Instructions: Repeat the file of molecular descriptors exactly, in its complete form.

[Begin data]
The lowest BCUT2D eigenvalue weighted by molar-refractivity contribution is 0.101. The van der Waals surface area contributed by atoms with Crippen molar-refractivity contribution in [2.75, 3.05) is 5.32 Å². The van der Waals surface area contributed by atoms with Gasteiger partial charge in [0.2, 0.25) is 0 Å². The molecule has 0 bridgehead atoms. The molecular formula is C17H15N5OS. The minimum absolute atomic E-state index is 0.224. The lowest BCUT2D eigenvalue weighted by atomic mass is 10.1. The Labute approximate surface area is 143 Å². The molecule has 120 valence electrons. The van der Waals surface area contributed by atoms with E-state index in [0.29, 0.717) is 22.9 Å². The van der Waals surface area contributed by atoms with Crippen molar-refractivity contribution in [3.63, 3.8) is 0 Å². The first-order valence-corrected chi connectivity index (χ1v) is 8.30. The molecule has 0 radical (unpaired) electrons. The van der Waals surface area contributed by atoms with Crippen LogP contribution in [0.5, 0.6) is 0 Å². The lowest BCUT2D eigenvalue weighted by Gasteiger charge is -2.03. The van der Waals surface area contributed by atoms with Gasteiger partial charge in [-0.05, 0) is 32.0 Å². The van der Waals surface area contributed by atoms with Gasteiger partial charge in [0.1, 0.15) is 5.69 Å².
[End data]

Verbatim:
The lowest BCUT2D eigenvalue weighted by molar-refractivity contribution is 0.101. The van der Waals surface area contributed by atoms with Crippen molar-refractivity contribution in [2.75, 3.05) is 5.32 Å². The van der Waals surface area contributed by atoms with Gasteiger partial charge in [0.2, 0.25) is 0 Å². The molecule has 0 bridgehead atoms. The molecular formula is C17H15N5OS. The minimum absolute atomic E-state index is 0.224. The lowest BCUT2D eigenvalue weighted by atomic mass is 10.1. The Labute approximate surface area is 143 Å². The molecule has 120 valence electrons. The van der Waals surface area contributed by atoms with E-state index in [0.29, 0.717) is 22.9 Å². The van der Waals surface area contributed by atoms with Crippen molar-refractivity contribution in [3.63, 3.8) is 0 Å². The first-order valence-corrected chi connectivity index (χ1v) is 8.30. The molecule has 0 radical (unpaired) electrons. The van der Waals surface area contributed by atoms with Crippen LogP contribution in [0.5, 0.6) is 0 Å². The lowest BCUT2D eigenvalue weighted by Gasteiger charge is -2.03. The van der Waals surface area contributed by atoms with Gasteiger partial charge in [-0.05, 0) is 32.0 Å². The van der Waals surface area contributed by atoms with Gasteiger partial charge in [0.1, 0.15) is 5.69 Å².